Exploring Saipan’s northernmost jungles

ARE you one of those individuals who are confined in your offices or work place the whole day through and waiting for the clock to strike five, punch out and go home, watch television and go to sleep, then repeat the cycle day in and day out?

It may be time for you to stand up, stretch those muscles and see what more this beautiful island has to offer by exploring the roads least taken.

After five weeks of having no exercise (except for climbing up and down 10 steps of stairs to the office everyday- if you consider that as exercise), my buddy Andrew convinced me to break our muscle hibernation and join the hash run again last Saturday.

Just before leaving the assembly area at past 4 p.m., we were informed that the trail would be somewhere near the Suicide Cliffs so off we went, hitching a ride in the jeep of another companion.

We went all the way to Marpi, turning right before reaching the Last Command Post and passing the rough road below the Far East Broadcasting. We emerged on the road going to the Suicide Cliff and met with our other companions on the roadside.

After the usual instructions, the hike began and we followed a trail in the jungle which started simply but just got harder and harder as we progressed. We had to hoist ourselves over tree trunks or crawl under thick foliage before emerging into another rough road.

I thought that was it, but the pink and orange ribbon strips and mounds of flour on the road pointed us to follow another trail across from the road. This time, I had to raise my hands above my head to avoid bruising them. The tall and sharp grass blades obscured everything else from view but we plodded on. We must have been going very slowly because we no longer heard anybody.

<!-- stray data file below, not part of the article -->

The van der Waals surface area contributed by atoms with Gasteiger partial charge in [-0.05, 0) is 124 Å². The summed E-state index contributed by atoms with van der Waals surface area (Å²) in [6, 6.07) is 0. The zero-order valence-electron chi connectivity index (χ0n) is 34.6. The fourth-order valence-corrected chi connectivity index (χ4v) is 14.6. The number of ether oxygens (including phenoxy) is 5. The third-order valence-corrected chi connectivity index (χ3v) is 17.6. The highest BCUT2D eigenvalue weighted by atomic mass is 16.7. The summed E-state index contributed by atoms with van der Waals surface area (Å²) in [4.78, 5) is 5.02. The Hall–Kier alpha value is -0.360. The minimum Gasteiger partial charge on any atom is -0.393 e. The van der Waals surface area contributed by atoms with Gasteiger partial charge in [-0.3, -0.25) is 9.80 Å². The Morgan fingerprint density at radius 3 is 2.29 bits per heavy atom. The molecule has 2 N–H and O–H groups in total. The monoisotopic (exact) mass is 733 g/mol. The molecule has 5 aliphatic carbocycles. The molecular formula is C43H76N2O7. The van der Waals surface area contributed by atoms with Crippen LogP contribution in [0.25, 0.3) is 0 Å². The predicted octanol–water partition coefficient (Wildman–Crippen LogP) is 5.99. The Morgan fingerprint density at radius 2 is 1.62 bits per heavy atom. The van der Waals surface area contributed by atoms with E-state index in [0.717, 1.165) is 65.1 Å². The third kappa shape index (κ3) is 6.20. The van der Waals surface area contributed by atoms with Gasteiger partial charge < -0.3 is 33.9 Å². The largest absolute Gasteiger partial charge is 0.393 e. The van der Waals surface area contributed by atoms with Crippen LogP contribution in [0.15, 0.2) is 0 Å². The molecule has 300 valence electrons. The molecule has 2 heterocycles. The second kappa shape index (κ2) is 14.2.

It seemed like hours of laborious walking and groping for handholds and footholds before we finally emerged from the thicket and came upon a fenced area that looked like an abandoned ranch.

Cow Town, the sign above the arch said. I have written about the place in my previous police and court stories but it was the first time I have seen the place. One side of the area was fenced off by rows of old tires with tall bushes. There were no cows and no sign of life in the area. The place looked deserted for years and vines and grasses of all kinds have covered the dilapidated buildings, or what’s left of the buildings.

I read that the ranch belonged to Larry Hillbloom of the famous DHL (he’s the ‘H’), the multimillionaire who lived on Saipan and died in a plane crash here in the 1990s. I would have loved to stay by longer but it was growing dark.

A few minutes more of plodding on and we were finally free from the canopy of the thick tangan-tangan and thick bushes. We were in a clearing beyond the landfill in Marpi and we saw our companions from a distance.

I counted only a few bruises in my arms, and muscle pains that I knew from experience would leave me limping for the next few days. Andrew was not so lucky, judging from the ugly, long red gash on his right arm he got from a tree branch somewhere.

You say you have been here ‘long enough to have been everywhere’ and Saipan is just a small island? You may be right, but if you go out and explore some more, you will discover that there’s more places waiting to be discovered.

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